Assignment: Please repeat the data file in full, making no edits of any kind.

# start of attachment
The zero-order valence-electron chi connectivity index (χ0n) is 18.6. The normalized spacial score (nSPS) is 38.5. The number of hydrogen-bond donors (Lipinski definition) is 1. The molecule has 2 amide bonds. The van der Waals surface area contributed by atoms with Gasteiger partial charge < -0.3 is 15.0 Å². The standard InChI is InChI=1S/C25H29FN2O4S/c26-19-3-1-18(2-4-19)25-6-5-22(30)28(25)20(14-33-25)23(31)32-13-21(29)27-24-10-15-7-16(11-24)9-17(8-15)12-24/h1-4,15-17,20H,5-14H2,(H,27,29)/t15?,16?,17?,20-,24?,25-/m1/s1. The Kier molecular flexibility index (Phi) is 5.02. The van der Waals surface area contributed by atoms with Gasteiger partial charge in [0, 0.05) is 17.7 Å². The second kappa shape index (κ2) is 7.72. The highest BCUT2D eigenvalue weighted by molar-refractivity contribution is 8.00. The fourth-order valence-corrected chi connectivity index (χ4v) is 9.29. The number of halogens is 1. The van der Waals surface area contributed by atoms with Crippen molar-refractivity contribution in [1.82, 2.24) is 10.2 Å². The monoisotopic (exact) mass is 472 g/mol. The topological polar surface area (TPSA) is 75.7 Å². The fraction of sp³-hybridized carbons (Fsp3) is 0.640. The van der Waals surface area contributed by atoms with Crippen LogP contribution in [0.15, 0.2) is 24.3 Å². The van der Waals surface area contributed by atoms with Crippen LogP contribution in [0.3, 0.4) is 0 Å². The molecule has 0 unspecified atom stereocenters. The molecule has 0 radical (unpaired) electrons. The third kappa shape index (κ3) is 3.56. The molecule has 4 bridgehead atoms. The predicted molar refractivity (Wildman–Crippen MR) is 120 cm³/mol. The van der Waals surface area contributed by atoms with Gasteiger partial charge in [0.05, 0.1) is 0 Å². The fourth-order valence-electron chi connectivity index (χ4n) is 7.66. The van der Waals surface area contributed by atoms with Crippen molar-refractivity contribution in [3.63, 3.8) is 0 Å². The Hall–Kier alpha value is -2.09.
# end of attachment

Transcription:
The zero-order valence-electron chi connectivity index (χ0n) is 18.6. The normalized spacial score (nSPS) is 38.5. The number of hydrogen-bond donors (Lipinski definition) is 1. The molecule has 2 amide bonds. The van der Waals surface area contributed by atoms with Gasteiger partial charge < -0.3 is 15.0 Å². The standard InChI is InChI=1S/C25H29FN2O4S/c26-19-3-1-18(2-4-19)25-6-5-22(30)28(25)20(14-33-25)23(31)32-13-21(29)27-24-10-15-7-16(11-24)9-17(8-15)12-24/h1-4,15-17,20H,5-14H2,(H,27,29)/t15?,16?,17?,20-,24?,25-/m1/s1. The Kier molecular flexibility index (Phi) is 5.02. The van der Waals surface area contributed by atoms with Gasteiger partial charge in [0, 0.05) is 17.7 Å². The second kappa shape index (κ2) is 7.72. The highest BCUT2D eigenvalue weighted by molar-refractivity contribution is 8.00. The fourth-order valence-corrected chi connectivity index (χ4v) is 9.29. The number of halogens is 1. The van der Waals surface area contributed by atoms with Crippen molar-refractivity contribution in [1.82, 2.24) is 10.2 Å². The monoisotopic (exact) mass is 472 g/mol. The topological polar surface area (TPSA) is 75.7 Å². The fraction of sp³-hybridized carbons (Fsp3) is 0.640. The van der Waals surface area contributed by atoms with Crippen LogP contribution in [0.15, 0.2) is 24.3 Å². The van der Waals surface area contributed by atoms with Crippen LogP contribution in [0.3, 0.4) is 0 Å². The molecule has 0 unspecified atom stereocenters. The molecule has 0 radical (unpaired) electrons. The third kappa shape index (κ3) is 3.56. The molecule has 4 bridgehead atoms. The predicted molar refractivity (Wildman–Crippen MR) is 120 cm³/mol. The van der Waals surface area contributed by atoms with Gasteiger partial charge in [0.05, 0.1) is 0 Å². The fourth-order valence-electron chi connectivity index (χ4n) is 7.66. The van der Waals surface area contributed by atoms with Crippen molar-refractivity contribution in [3.63, 3.8) is 0 Å². The Hall–Kier alpha value is -2.09.